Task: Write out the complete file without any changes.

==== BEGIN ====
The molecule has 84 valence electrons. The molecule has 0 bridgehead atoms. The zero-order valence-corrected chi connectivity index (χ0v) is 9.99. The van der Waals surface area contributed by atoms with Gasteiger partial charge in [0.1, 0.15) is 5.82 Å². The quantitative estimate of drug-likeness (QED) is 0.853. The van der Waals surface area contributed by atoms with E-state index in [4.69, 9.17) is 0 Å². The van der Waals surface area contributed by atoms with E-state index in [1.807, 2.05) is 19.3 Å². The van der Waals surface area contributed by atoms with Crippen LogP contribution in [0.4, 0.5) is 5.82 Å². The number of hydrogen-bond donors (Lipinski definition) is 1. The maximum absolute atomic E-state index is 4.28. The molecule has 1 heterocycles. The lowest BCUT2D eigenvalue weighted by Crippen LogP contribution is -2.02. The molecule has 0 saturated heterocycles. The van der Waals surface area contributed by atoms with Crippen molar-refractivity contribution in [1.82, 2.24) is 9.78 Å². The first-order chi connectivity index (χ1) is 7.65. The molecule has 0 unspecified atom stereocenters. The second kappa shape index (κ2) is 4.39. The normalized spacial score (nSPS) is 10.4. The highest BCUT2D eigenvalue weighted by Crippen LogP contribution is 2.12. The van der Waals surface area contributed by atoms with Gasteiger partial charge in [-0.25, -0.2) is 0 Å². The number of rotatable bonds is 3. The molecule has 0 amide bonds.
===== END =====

The molecule has 84 valence electrons. The molecule has 0 bridgehead atoms. The zero-order valence-corrected chi connectivity index (χ0v) is 9.99. The van der Waals surface area contributed by atoms with Gasteiger partial charge in [0.1, 0.15) is 5.82 Å². The quantitative estimate of drug-likeness (QED) is 0.853. The van der Waals surface area contributed by atoms with E-state index in [4.69, 9.17) is 0 Å². The van der Waals surface area contributed by atoms with E-state index in [1.807, 2.05) is 19.3 Å². The van der Waals surface area contributed by atoms with Crippen LogP contribution in [0.4, 0.5) is 5.82 Å². The number of hydrogen-bond donors (Lipinski definition) is 1. The maximum absolute atomic E-state index is 4.28. The molecule has 1 heterocycles. The lowest BCUT2D eigenvalue weighted by Crippen LogP contribution is -2.02. The molecule has 0 saturated heterocycles. The van der Waals surface area contributed by atoms with Crippen molar-refractivity contribution in [1.82, 2.24) is 9.78 Å². The first-order chi connectivity index (χ1) is 7.65. The molecule has 0 unspecified atom stereocenters. The second kappa shape index (κ2) is 4.39. The normalized spacial score (nSPS) is 10.4. The highest BCUT2D eigenvalue weighted by Crippen LogP contribution is 2.12. The van der Waals surface area contributed by atoms with Gasteiger partial charge in [-0.25, -0.2) is 0 Å². The number of rotatable bonds is 3. The molecule has 0 amide bonds.